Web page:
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Edinburgh housing

southfieldhibby

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What if, instead of builders having to set aside some properties for social housing they had to pay a social property "tax" that was then allocated to housing associations so they could buy, say, blocks of flats in areas where there was demand for them?

An example might be a development in Cramond, where let's face it the demand for social housing is low. The developer gets to build a few more expensive houses and a share of that goes to buy flats in Leith. 3 out of place houses in Cramond or 6 flats in Leith!
That does happen and I think it's poor practice. Builders can contribute to other developments in less 'desirable' locations instead of building in the 'nicer' parts of town. Why can't folk on lower incomes live in Cramond or Morningside? Dividing areas by how much you can afford to spend on a house must be a bad thing no?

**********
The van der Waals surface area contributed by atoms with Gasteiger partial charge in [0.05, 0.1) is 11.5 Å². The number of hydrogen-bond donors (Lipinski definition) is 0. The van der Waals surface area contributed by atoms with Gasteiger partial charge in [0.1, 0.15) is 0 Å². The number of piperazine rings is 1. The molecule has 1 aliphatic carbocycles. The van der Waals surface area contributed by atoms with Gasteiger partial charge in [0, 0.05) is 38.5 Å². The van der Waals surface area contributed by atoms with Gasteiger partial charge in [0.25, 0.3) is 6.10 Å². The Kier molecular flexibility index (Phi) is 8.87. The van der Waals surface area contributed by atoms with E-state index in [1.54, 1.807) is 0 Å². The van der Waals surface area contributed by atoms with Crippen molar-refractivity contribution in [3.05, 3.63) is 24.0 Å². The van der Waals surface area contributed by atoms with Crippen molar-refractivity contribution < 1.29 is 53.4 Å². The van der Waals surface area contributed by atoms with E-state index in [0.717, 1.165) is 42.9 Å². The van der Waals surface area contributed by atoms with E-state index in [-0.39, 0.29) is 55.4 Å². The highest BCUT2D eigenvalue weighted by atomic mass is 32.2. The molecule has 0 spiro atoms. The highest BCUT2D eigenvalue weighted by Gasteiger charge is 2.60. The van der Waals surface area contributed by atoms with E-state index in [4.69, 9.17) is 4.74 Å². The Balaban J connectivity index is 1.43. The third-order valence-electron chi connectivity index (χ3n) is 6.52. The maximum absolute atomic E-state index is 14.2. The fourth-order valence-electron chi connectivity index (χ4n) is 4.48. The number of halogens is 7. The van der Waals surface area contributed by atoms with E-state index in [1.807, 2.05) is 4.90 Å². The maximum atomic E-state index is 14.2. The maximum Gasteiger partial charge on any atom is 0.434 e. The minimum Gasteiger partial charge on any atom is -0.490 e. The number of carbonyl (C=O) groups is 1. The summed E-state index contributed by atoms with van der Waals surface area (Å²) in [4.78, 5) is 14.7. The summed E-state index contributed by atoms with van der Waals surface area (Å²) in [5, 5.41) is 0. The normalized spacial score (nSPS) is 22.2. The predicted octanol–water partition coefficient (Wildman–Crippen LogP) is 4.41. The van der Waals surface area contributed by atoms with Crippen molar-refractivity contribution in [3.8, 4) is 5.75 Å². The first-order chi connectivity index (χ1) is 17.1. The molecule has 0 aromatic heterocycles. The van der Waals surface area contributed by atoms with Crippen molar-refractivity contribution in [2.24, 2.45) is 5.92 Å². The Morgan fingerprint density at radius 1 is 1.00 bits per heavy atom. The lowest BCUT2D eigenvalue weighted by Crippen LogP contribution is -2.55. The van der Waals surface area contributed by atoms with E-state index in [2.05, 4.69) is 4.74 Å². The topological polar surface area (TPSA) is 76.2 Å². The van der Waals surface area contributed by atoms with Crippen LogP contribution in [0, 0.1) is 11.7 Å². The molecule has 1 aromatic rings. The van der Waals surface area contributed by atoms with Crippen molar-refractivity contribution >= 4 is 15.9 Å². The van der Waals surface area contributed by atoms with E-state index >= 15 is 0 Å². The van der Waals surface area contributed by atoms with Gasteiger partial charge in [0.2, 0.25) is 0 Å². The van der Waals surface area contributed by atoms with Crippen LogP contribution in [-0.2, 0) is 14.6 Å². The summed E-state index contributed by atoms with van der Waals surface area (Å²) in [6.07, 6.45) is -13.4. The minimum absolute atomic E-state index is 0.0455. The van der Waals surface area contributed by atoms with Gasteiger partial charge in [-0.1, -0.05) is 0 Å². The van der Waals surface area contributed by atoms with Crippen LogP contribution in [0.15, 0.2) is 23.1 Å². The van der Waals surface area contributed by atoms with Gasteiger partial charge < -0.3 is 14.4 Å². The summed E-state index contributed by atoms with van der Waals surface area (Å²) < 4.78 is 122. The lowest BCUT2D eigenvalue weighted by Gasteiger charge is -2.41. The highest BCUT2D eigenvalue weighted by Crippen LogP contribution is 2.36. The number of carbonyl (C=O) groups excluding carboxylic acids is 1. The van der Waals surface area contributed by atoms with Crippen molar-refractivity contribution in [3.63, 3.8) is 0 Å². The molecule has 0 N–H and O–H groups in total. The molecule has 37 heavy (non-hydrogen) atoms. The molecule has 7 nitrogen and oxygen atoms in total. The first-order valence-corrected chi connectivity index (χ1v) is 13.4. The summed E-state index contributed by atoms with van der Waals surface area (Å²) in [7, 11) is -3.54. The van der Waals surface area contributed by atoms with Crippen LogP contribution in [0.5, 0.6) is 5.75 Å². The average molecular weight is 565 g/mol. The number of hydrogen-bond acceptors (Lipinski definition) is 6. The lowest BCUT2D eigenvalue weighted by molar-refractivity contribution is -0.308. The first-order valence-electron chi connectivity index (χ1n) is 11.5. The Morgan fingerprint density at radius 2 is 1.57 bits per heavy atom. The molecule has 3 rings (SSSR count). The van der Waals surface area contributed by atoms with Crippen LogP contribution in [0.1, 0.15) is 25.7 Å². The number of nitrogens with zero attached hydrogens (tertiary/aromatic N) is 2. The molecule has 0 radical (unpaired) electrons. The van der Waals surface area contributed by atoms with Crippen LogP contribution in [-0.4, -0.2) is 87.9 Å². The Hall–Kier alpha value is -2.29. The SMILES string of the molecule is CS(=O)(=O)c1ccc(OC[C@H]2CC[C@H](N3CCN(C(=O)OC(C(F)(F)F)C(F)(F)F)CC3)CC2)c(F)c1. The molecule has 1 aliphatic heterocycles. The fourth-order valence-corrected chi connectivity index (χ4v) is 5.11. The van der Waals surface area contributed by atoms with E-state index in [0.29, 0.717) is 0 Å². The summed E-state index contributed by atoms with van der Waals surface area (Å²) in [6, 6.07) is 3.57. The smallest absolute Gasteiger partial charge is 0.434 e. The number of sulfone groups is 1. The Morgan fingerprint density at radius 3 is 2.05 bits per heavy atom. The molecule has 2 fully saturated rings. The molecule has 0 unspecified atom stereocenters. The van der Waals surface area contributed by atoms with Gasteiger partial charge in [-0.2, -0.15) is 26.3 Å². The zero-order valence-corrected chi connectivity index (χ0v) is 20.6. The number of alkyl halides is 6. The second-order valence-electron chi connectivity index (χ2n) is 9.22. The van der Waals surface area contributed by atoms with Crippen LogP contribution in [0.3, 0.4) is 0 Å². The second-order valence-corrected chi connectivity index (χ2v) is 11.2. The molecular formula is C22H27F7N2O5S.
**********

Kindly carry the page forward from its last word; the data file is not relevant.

Purple & Green

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I don't think there's anywhere where the demand for social housing is low - the figures on the waiting lists are phenomenal.

If anything, the demand for social housing is probably least in the highest poverty areas - because people wouldn't choose to live there?
 

Jack

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That does happen and I think it's poor practice. Builders can contribute to other developments in less 'desirable' locations instead of building in the 'nicer' parts of town. Why can't folk on lower incomes live in Cramond or Morningside? Dividing areas by how much you can afford to spend on a house must be a bad thing no?
I'm in two minds myself but if it meant 6 families were housed, or got a foot on the housing ladder through a mortgage or shared ownership, instead of 3 it's something I could live with.
 

HenryLB

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Folk opposing new build developments in their community drives me daft. Usually there's no sensible reason for them to oppose, they're just nimby selfish idiots.